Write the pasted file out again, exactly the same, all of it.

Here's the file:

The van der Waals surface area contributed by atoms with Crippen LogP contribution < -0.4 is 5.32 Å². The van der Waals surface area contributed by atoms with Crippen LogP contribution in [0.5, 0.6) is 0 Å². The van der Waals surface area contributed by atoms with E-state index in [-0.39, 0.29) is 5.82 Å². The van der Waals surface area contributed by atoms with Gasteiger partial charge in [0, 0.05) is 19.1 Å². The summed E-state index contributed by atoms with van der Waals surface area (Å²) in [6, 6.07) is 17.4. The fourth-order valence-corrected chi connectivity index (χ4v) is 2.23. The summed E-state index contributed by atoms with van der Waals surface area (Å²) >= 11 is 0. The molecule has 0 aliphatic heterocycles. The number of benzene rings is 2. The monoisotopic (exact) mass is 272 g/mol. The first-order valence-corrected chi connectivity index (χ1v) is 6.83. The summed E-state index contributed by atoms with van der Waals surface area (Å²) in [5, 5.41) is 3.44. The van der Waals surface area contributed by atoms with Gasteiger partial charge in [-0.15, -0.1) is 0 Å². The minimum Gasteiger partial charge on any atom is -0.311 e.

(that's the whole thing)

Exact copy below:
The van der Waals surface area contributed by atoms with Crippen LogP contribution < -0.4 is 5.32 Å². The van der Waals surface area contributed by atoms with Crippen LogP contribution in [0.5, 0.6) is 0 Å². The van der Waals surface area contributed by atoms with E-state index in [-0.39, 0.29) is 5.82 Å². The van der Waals surface area contributed by atoms with Gasteiger partial charge in [0, 0.05) is 19.1 Å². The summed E-state index contributed by atoms with van der Waals surface area (Å²) in [6, 6.07) is 17.4. The fourth-order valence-corrected chi connectivity index (χ4v) is 2.23. The summed E-state index contributed by atoms with van der Waals surface area (Å²) >= 11 is 0. The molecule has 0 aliphatic heterocycles. The number of benzene rings is 2. The monoisotopic (exact) mass is 272 g/mol. The first-order valence-corrected chi connectivity index (χ1v) is 6.83. The summed E-state index contributed by atoms with van der Waals surface area (Å²) in [5, 5.41) is 3.44. The van der Waals surface area contributed by atoms with Gasteiger partial charge in [-0.15, -0.1) is 0 Å². The minimum Gasteiger partial charge on any atom is -0.311 e.